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Adequate beta-carotene intake may decrease risk of cardiovascular disease

May 1, 2012

A new study from Finland reports that low concentrations of beta-carotene in the blood may increase the risk for mortality due to cardiovascular diseases among men nearly twofold.

In the observational study, carotenoid concentrations of 1,031 men (aged 46 to 65 years) in the blood were measured as were instances of death from cardiovascular diseases (CVD) , as categorized by existing risk factors, over a median period of 15.9 years (1). The study results showed that low serum concentrations of beta-carotene were strongly linked to an increased CVD-related mortality risk among participants with a risk factor such as overweight, hypertension, diabetes or smoking. The strongest risk of CVD mortality was observed among smokers with the lowest levels of beta-carotene. Other carotenoids and the sum of carotenoids were not signifi-cantly related to increased risk of CVD mortality.

The researchers concluded that elevated serum concentrations of beta-carotene may decrease the risk of CVD death significantly. And according to them, the study findings confirmed that health lifestyle including consumption of fruits and vegetables rich in beta-carotene may prevent from CVD related deaths.

Many epidemiological studies have shown that high dietary intake (2, 3) or circulating concentrations of carote-noids (4, 5) are associated with decreased risk of CVD mortality. However, such associations have not been observed every time. Explanations for inconsistent findings may be due to the different study populations, study design (case-control or cross-sectional) and different methods of measuring carotenoids (dietary intake values or blood concentrations). Most carotenoids are reported to possess antioxidant properties and to mediate anti-inflammatory response, which reduces risk of CVD (6).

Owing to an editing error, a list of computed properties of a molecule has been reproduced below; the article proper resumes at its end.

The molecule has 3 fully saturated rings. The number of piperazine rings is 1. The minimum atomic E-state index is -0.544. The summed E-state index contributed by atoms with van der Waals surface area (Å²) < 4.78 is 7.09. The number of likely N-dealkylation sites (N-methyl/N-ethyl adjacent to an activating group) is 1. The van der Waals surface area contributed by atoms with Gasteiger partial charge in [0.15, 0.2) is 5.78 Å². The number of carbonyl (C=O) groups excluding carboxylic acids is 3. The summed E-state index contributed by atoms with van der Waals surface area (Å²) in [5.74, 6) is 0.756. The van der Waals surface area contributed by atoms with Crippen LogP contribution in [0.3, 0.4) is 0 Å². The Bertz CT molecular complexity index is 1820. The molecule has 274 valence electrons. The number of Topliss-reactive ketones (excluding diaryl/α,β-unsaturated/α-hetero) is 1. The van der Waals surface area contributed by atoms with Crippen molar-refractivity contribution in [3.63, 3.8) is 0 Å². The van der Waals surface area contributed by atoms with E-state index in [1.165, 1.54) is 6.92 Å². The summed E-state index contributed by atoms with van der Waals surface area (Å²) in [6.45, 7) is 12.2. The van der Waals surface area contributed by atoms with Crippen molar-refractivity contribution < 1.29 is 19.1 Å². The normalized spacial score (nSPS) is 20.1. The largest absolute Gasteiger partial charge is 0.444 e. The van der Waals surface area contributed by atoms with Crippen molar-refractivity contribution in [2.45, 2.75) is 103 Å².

References

  1. Karppi J. et al. Low beta-carotene concentrations increase the risk of cardiovascular disease mortality among Finnish men with risk factors. Nutrition, Metabolism & Cardiovascular Diseases. Published online April 2012.
  2. Buijsse B. et al. Both alpha- and beta-carotene, but not tocopherols and vitamin C, are inversely related to 15-year cardiovascular mortality in Dutch elderly men. J Nutr. 2008; 138:344–350.
  3. Knekt P. et al. Antioxidant vitamin intake and coronary mortality in a longitudinal population study. Am J Epidemiol. 1994; 139:1180–1189.
  4. Shardell M. D. et al. Low- serum carotenoid concentrations and carotenoid interactions predict mortality in US adults: the third national health and nutrition examination survey. Nutr Res. 2011; 31:178–189.
  5. Ito Y. et al. A population-based follow-up study on mortality from cancer or cardiovascular disease and serum carotenoids, retinol and tocopherols in Japanese inhabitants. Asian Pac J Cancer Prev. 2006; 7:533–546.
  6. Van Herpen-Broekmans W. M. et al. Serum carotenoids and vitamins in relation to markers of endothelial function and inflammation. Eur J Epidemiol. 2004; 19:915–921.